Using predictive modeling has helped elected officials and taxpayers understand their agency's proactive approach and compare the benefits of an Optimized vs a Worst-First Strategy.
What if you could show leaders the impact of current funding scenarios vs increased funding scenarios on network condition?
Austin Potts, Polk County's Pavement Manager, did just that. Using predictive modeling has helped elected officials and taxpayers understand their agency's proactive approach and compare the benefits of an Optimized vs a Worst-First Strategy.
Prior to 2015, Polk County managed over 2,500 centerline miles of paved roads like many agencies - with a "worst first" approach that spent the bulk of the agency’s budget each year on the worst roads in the network. Treating this massive network with traditional mill/inlay and overlay projects only allowed them to treat 70-90 miles per year, and relied on spreadsheets to manage planning. Under this strategy, the overall network was falling into increasingly worse condition, and the backlog was growing..
Leaders like Pavement Management Engineer, Austin Potts, decided it was time for a change. His goal was to improve Polk County’s network condition, minimize costs to taxpayers, and maximize benefits to the traveling public. The work began with an excellent team of Consulting Engineers who helped Polk County assess their overall condition, implement a Pavement Management System, and utilize predictive planning tools to analyze the impact of various strategies on the network overall.
Austin and his team considered many things before implementing any kind of expansion of their treatment toolbox. They relied heavily on their consulting partners, leveraged resources like roadresource.org to explore various treatment options and compare savings, and began gathering the data they needed to make long-term decisions. They wanted to balance the needs of the network with taxpayers demands and communication to bring the entire community along.
In 2015, Polk County launched their proactive approach to pavement management with a heavy use of preservation and recycling to stretch resources further. It started with highlighting key benefits of an optimized approach.
After five years of gaining ground with an Optimized approach, Polk County worked with their engineering team to run a scenario analysis to explore the impact of various funding structures and treatment strategies on the network overall.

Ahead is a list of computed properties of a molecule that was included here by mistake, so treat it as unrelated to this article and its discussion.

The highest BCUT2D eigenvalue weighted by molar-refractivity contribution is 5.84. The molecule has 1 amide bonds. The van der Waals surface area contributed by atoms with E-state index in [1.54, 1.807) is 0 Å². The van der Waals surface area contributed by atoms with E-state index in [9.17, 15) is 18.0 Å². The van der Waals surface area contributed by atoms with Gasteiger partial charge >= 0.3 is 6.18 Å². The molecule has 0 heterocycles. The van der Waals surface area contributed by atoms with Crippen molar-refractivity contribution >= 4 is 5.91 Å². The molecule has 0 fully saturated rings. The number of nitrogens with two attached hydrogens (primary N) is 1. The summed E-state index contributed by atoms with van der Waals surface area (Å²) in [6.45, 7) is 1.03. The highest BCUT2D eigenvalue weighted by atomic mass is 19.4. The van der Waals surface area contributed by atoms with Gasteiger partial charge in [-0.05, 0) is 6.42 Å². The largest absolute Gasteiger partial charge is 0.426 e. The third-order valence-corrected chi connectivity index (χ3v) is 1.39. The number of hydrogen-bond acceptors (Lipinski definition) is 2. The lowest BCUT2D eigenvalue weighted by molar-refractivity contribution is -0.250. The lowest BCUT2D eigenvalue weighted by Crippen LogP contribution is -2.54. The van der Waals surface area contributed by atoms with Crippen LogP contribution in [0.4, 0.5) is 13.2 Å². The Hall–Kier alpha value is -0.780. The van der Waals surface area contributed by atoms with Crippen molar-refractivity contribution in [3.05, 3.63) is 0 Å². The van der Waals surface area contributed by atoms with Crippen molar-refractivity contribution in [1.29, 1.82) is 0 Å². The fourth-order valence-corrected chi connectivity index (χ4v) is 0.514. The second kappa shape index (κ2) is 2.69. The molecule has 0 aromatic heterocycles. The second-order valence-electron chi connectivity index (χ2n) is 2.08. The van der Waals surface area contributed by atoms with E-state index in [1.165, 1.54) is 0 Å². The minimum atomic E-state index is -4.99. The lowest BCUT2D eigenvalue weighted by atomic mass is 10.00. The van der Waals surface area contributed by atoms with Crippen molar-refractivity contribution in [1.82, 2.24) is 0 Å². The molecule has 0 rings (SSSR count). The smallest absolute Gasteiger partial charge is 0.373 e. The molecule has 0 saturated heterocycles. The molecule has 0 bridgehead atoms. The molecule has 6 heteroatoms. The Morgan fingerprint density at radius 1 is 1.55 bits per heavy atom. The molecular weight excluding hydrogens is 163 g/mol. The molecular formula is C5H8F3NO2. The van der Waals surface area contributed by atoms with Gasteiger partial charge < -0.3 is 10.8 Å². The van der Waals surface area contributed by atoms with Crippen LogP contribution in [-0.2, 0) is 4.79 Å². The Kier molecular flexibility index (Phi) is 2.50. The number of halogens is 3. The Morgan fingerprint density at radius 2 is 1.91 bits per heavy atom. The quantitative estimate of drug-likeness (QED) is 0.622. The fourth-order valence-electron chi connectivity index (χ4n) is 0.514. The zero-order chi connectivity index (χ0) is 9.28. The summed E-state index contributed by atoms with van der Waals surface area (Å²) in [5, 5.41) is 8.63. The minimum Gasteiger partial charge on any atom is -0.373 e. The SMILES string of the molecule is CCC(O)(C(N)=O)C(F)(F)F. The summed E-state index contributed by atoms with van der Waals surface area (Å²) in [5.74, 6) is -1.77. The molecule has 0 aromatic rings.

They were able to show that over a seven-year period, using an Optimized approach instead of Worst First thinking, they could demonstrate significant progress without any budget increase. An optimized strategy would reduce their backlog by $28M, increase lane miles in good condition by 28% (and decrease lane miles in poor condition by 13%), treat 42% more lane miles overall, and increase the network’s total condition by 8 points - from a score of 39 on the Pavement Condition Index to a score of 47.
The team was engaged. Now it was just a matter of public perception in regards to preservation. Polk County hangs door hangers with educational content before any preservation work is done to explain the impact, expectations, and that taxpayer money is being better spent. In more populated areas they offer public meetings in advance to walk through anticipated schedules and programs. Austin wants to assure the public about the importance of keeping good roads good.
Since 2015, the ability to use preservation and recycling treatments provided Polk County a more cost-effective approach by extending pavement life and increasing the number of miles preserved per fiscal year. Their expanded toolkit includes a variety of strategies such as Rejuvenation, Crack Seal, Chip & Cape Seal, Microsurfacing, Fog & Scrub Seals, Cold In-Place Recycling and Full Depth Reclamation.
However, the team at Polk county wanted to take it one step further. They knew that at current funding levels, the needs of their network outpaced their resources. Like many pavement managers, their budgets were insufficient to deliver the type of network their taxpayers expected. They performed additional analysis to demonstrate the impact to the complete network over the course of the next seven years at current funding levels, decreased funding levels, and increased funding levels. Projections show that unless the agency’s budget more than doubles, leaders can expect a decline in overall pavement condition.
Today Polk County treats 450-500 lane miles of roadway each year - a drastic improvement over their previous strategy. They work closely with their consulting engineers, and credit them with being important partners in revamping the agency’s approach.
Polk County has built a supportive and collaborative relationship with elected officials by using predictive modeling to demonstrate the network-level impact of various funding scenarios, and a “worst-first” vs an “optimized” pavement management strategy. Plans for the future include discussions about an increased budget to support maintaining current network conditions, and the agency is hopeful that the hard work of predictive planning will provide the data leaders need to justify an increased investment.